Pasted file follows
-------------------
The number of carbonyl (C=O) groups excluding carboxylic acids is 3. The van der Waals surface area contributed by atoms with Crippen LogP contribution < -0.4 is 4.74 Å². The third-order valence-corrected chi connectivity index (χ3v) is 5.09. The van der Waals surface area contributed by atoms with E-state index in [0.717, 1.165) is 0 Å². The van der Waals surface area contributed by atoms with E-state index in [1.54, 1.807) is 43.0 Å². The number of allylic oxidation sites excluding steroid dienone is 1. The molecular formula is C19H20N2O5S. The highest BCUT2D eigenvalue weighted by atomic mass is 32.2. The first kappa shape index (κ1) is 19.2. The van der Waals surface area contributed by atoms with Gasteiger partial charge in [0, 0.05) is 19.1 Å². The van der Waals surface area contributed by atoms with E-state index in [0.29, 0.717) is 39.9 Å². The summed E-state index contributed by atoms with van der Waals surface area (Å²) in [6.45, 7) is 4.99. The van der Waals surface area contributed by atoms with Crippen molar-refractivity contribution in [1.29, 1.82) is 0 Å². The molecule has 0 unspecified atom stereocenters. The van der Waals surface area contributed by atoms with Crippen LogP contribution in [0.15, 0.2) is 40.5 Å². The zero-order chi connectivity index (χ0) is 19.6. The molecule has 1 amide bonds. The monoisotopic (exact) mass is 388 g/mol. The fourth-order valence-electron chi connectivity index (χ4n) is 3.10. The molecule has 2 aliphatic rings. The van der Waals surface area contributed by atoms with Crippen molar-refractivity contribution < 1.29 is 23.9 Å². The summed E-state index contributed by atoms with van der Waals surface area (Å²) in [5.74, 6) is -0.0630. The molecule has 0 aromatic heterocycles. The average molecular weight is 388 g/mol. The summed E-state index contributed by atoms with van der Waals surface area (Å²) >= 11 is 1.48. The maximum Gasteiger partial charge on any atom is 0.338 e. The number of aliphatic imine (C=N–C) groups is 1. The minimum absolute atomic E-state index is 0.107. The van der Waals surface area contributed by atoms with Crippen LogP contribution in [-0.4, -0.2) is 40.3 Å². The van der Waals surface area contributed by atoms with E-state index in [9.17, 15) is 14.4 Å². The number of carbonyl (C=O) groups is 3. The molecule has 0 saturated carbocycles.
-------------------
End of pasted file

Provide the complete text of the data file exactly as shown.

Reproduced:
The number of carbonyl (C=O) groups excluding carboxylic acids is 3. The van der Waals surface area contributed by atoms with Crippen LogP contribution < -0.4 is 4.74 Å². The third-order valence-corrected chi connectivity index (χ3v) is 5.09. The van der Waals surface area contributed by atoms with E-state index in [0.717, 1.165) is 0 Å². The van der Waals surface area contributed by atoms with E-state index in [1.54, 1.807) is 43.0 Å². The number of allylic oxidation sites excluding steroid dienone is 1. The molecular formula is C19H20N2O5S. The highest BCUT2D eigenvalue weighted by atomic mass is 32.2. The first kappa shape index (κ1) is 19.2. The van der Waals surface area contributed by atoms with Gasteiger partial charge in [0, 0.05) is 19.1 Å². The van der Waals surface area contributed by atoms with E-state index in [0.29, 0.717) is 39.9 Å². The summed E-state index contributed by atoms with van der Waals surface area (Å²) in [6.45, 7) is 4.99. The van der Waals surface area contributed by atoms with Crippen molar-refractivity contribution in [1.29, 1.82) is 0 Å². The molecule has 0 unspecified atom stereocenters. The van der Waals surface area contributed by atoms with Crippen LogP contribution in [0.15, 0.2) is 40.5 Å². The zero-order chi connectivity index (χ0) is 19.6. The molecule has 1 amide bonds. The monoisotopic (exact) mass is 388 g/mol. The fourth-order valence-electron chi connectivity index (χ4n) is 3.10. The molecule has 2 aliphatic rings. The van der Waals surface area contributed by atoms with Crippen molar-refractivity contribution < 1.29 is 23.9 Å². The summed E-state index contributed by atoms with van der Waals surface area (Å²) in [5.74, 6) is -0.0630. The molecule has 0 aromatic heterocycles. The average molecular weight is 388 g/mol. The summed E-state index contributed by atoms with van der Waals surface area (Å²) >= 11 is 1.48. The maximum Gasteiger partial charge on any atom is 0.338 e. The number of aliphatic imine (C=N–C) groups is 1. The minimum absolute atomic E-state index is 0.107. The van der Waals surface area contributed by atoms with Crippen LogP contribution in [-0.4, -0.2) is 40.3 Å². The van der Waals surface area contributed by atoms with E-state index in [9.17, 15) is 14.4 Å². The number of carbonyl (C=O) groups is 3. The molecule has 0 saturated carbocycles.